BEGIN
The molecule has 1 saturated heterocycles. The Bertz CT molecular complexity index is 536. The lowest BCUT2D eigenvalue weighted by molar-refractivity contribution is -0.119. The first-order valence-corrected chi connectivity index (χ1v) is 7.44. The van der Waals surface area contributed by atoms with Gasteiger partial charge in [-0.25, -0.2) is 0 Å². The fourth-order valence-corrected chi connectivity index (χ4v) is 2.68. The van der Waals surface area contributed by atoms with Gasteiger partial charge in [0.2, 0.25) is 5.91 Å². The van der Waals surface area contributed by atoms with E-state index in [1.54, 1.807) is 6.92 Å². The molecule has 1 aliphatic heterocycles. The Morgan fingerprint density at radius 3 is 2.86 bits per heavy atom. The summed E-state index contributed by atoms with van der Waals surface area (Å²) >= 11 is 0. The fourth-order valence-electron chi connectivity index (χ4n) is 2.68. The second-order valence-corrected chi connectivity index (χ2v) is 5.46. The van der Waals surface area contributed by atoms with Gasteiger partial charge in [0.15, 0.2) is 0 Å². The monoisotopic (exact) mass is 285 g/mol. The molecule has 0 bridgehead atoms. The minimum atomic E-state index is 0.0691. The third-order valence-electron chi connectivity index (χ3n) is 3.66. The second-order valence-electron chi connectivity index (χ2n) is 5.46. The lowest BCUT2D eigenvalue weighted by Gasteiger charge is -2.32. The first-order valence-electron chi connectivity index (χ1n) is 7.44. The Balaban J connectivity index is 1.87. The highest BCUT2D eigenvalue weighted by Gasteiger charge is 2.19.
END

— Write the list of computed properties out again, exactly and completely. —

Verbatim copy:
The molecule has 1 saturated heterocycles. The Bertz CT molecular complexity index is 536. The lowest BCUT2D eigenvalue weighted by molar-refractivity contribution is -0.119. The first-order valence-corrected chi connectivity index (χ1v) is 7.44. The van der Waals surface area contributed by atoms with Gasteiger partial charge in [-0.25, -0.2) is 0 Å². The fourth-order valence-corrected chi connectivity index (χ4v) is 2.68. The van der Waals surface area contributed by atoms with Gasteiger partial charge in [0.2, 0.25) is 5.91 Å². The van der Waals surface area contributed by atoms with E-state index in [1.54, 1.807) is 6.92 Å². The molecule has 1 aliphatic heterocycles. The Morgan fingerprint density at radius 3 is 2.86 bits per heavy atom. The summed E-state index contributed by atoms with van der Waals surface area (Å²) >= 11 is 0. The fourth-order valence-electron chi connectivity index (χ4n) is 2.68. The second-order valence-corrected chi connectivity index (χ2v) is 5.46. The van der Waals surface area contributed by atoms with Gasteiger partial charge in [0.15, 0.2) is 0 Å². The monoisotopic (exact) mass is 285 g/mol. The molecule has 0 bridgehead atoms. The minimum atomic E-state index is 0.0691. The third-order valence-electron chi connectivity index (χ3n) is 3.66. The second-order valence-electron chi connectivity index (χ2n) is 5.46. The lowest BCUT2D eigenvalue weighted by Gasteiger charge is -2.32. The first-order valence-electron chi connectivity index (χ1n) is 7.44. The Balaban J connectivity index is 1.87. The highest BCUT2D eigenvalue weighted by Gasteiger charge is 2.19.